A low point for our football

acn_portuguesa_cdlara2Last Sunday was a dark day for Venezuelan football: there were violent clashes between the fans of Portuguesa F.C. and C.D. Lara inside and outside the José Antonio Páez Stadium in the city of Acarigua, leaving one person dead and fifty injured. The game was delayed for half an hour but was eventually completed.

Lara won 4-0.

Twenty-two year old fan Roberto Vidoza was shot and killed by a police officer, who has been arrested and charged. Both clubs have expressed regret for the tragic events but have also pointed fingers at each other. Both the Portuguesa State Police and the National Guard were ill prepared to handle the incidents, which were, surprisingly, shown live on regional TV.

Sadly, Venezuelan football is catching up with its South American counterparts regarding violence in stadiums. The promise of making our football violence-free is now way forgotten. And that’s just one of the many issues with our football league: low attendance, lousy infrastructure, clubs that come and go. Even the TV coverage is terrible.

With all these problems (including the economic crisis), all the progress we have made in recent years could go up in a puff of smoke.

14 thoughts on “A low point for our football

  1. I find the violence and the low attendance to be kind of contradictory aspects of our football. I mean, I may understand why in England there are hooligans. Millions of people go to the stadiums there every weekend, so a few of them are bound to be wackos. But in our case, almost nobody goes to watch the games, and the few who go have to be crazy? Come on!

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  2. The first time I went to a match between in the Olimpico was decidedly a good and bad experience. The dancing, the chanting and cheering was great, but the use of makeshift flamethrowers, the over-the-top jeering and the amount of trash that was thrown towards the field by the end of the match didn’t let me enjoy the game as much.
    I was glad that at least fans in Venezuela don’t go full hooligan on each other, but alas, now we can add it to the list.

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  3. I have been going to Valencia’s 8000 seater Misael Delgado stadium at least twice a month for more than a year now, even though the fact that the teams are mediocre at best more often than not, I can say that witnessing football in the stadium is often more entertaining than watching european matches in tv (classics aside of course), it might have something to do with the connection one feels in such place, the chanting and cheering etc.

    Attendances here hover around 6000 people per match, wich is probably good, the vast majority of spectators are going just to enjoy the show, but everyone ends up participating in massive denigration, like “aragueño hijo de puta”, or “you are from colombia” to the Tachira team, etc. This usually lead to visiting fans throwing everything they can grab to home fans, commonly rocks, flamethrowes and chairs, just business as usual, nothing to be alarmed I guess.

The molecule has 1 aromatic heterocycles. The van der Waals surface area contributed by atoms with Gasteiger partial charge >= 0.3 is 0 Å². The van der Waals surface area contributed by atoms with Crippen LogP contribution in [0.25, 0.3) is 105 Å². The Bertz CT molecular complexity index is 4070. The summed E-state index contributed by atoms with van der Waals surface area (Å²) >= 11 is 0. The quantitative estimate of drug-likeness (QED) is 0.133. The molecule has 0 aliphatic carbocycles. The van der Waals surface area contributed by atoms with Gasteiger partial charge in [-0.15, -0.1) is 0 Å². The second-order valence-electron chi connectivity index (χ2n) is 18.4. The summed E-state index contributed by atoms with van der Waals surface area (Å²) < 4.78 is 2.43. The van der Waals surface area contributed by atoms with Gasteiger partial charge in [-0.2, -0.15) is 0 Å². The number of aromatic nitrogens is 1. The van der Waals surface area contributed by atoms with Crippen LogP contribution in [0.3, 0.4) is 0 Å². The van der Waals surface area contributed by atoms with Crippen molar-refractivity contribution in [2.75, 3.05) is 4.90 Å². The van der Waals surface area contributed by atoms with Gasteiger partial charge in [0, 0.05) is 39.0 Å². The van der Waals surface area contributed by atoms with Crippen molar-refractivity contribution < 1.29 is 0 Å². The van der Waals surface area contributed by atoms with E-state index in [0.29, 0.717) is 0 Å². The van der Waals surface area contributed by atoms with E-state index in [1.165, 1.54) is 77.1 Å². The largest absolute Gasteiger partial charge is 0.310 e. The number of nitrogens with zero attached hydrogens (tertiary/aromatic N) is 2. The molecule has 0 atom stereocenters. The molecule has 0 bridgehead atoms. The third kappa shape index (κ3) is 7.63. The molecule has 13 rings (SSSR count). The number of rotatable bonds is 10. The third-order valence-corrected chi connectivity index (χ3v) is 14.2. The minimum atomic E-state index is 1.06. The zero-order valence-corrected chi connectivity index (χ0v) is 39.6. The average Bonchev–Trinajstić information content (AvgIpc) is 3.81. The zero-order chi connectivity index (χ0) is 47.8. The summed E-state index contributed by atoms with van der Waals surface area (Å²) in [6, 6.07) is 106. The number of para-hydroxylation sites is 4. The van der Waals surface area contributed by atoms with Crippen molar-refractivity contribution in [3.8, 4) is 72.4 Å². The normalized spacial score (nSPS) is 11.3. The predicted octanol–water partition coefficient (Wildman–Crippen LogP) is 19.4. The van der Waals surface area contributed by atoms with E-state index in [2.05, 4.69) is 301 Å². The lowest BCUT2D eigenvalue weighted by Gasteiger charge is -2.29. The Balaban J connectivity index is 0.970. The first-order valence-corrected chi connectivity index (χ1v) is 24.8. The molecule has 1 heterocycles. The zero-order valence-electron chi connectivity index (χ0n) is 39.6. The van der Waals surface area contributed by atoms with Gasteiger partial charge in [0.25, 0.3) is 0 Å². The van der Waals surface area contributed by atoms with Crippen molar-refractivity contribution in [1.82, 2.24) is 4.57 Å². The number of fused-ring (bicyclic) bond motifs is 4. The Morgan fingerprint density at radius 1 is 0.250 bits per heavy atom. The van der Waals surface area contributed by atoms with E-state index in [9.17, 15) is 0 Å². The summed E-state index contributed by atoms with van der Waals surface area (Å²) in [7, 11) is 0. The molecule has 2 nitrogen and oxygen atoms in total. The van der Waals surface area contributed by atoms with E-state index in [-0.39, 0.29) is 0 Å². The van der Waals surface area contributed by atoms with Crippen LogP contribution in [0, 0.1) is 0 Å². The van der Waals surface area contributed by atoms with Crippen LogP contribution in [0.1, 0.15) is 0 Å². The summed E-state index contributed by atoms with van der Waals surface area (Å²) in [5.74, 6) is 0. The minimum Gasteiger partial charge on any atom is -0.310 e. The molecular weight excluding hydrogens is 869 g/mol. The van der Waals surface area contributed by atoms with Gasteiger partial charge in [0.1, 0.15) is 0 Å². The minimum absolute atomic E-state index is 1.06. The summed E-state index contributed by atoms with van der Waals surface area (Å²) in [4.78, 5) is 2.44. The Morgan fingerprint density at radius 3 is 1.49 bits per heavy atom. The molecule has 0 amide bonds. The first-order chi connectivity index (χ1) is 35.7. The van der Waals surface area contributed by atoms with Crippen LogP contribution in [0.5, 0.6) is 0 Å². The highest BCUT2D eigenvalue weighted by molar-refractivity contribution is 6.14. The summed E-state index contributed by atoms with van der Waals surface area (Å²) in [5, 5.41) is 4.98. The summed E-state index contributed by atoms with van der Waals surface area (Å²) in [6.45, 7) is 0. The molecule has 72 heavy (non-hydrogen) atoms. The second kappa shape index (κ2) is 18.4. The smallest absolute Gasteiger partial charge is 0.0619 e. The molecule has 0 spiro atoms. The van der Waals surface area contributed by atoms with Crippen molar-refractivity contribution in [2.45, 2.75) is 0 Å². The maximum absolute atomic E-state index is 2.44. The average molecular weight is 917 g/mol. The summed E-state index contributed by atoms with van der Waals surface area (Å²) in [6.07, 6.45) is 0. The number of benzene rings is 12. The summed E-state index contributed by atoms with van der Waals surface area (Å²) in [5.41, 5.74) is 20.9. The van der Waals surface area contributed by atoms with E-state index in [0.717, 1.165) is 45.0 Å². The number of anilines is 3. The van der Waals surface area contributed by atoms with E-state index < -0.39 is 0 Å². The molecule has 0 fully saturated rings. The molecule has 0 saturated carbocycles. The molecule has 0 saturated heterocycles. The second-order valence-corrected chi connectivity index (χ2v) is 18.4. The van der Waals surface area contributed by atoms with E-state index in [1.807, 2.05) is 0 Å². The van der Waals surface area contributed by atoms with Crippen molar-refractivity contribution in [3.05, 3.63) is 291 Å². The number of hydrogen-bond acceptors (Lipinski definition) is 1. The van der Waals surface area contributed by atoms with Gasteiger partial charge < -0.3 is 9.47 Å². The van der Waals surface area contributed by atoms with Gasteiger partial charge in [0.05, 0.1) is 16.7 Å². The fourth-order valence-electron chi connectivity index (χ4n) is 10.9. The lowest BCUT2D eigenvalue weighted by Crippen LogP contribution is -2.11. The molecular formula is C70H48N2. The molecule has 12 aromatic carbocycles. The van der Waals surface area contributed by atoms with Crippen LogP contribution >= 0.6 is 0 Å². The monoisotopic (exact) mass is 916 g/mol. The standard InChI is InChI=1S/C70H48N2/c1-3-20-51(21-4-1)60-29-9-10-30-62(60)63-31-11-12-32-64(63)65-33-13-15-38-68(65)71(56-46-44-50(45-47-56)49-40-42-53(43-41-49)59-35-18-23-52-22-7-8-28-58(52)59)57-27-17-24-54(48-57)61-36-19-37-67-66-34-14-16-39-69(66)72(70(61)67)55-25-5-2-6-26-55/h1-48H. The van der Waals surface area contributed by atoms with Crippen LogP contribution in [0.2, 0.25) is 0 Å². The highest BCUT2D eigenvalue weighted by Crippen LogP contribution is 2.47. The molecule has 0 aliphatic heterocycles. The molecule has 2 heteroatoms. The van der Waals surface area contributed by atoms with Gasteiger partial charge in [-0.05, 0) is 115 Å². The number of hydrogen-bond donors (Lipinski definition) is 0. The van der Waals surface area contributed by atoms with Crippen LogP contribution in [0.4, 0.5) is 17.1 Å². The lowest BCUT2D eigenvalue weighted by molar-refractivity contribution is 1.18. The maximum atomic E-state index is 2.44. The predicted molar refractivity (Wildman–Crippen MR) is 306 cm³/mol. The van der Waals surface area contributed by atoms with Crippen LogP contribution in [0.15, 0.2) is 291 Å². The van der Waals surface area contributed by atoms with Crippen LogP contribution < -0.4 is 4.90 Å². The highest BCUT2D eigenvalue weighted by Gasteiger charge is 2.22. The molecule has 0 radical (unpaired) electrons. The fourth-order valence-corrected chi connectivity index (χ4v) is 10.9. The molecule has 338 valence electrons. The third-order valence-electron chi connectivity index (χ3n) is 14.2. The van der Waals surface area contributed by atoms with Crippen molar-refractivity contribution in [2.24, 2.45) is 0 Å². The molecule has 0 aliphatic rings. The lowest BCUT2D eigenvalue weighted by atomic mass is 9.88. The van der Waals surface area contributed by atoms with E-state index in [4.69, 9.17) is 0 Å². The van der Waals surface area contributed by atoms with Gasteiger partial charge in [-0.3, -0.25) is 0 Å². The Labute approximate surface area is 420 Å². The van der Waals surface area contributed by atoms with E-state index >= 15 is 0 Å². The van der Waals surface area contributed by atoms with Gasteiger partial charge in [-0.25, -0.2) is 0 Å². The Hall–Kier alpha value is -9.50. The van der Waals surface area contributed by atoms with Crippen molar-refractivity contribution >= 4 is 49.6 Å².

I don’t get why would a person act violently in a place of entertaiment, why would you insult or assault someone from another mediocre team just because you like another mediocre team, I would like to put the blame on a few dozens of uneducated drunk or drugged people, but it often involves hundreds of person.

    Since decency and good education seem to be very far away in the future, I would say that the only easy solution to violence on stadiums would be the one that has been implemented here in Valencia in the last few months, denying entry to visiting fans.

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    • But, that actually doesn’t solve the problem. Argentina implemented that policy over and over and over again and it’s soccer was still violent. The only way to effectively reduce violence in soccer is to target the hooligans that hide behind regular fans, like England did. Some cities in Argentina have started to do this by prohibiting them to enter the stadiums and they’ve been quite successful.

      What really baffles me from the Soccer violence in Venezuela is that in other countries the barras move a lot of money while in Venezuela they do not. Other bravas move money because teams are organized as clubs, not like our “pulperias-de-la-familia” model. The head of the barra has a certain amount of shares which allows him (or she) to have some control over the access to the stadiums. Therefore, they decide which drugdealer or cabeza caliente will access the venue. The amount of money they move allows them to buy the police which, btw, are in no shape to confront thousands of hooligans.

      Meanwhile, in Venezuela, barras bravas are, literally, penni-and-powerless. Their only source of power is the violence they can infringe in other fans. The police in Venezuela is in a position that they can control the few losers that act violently and to disperse the mob if it get’s out of control. Hence, the real source of violence in Venezuelan soccer is the reason why the rest of the country is submerge in blood, the decision (or legal inability) of the police to enforce the law.

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      • I agree, as a fact, a lot of “barras” in europe work as a “face” for violente groups with violent idea, for example: Ultra-sur in Spain (Real Madrid) is formed by a lot of neonazis and skinheads who had a long history of violent behaviour. Also, there’s a problem with Police actions in the Stadiums related with the way they position in the stadium and the difficulty they face to tackle violent actions before they turn ugly

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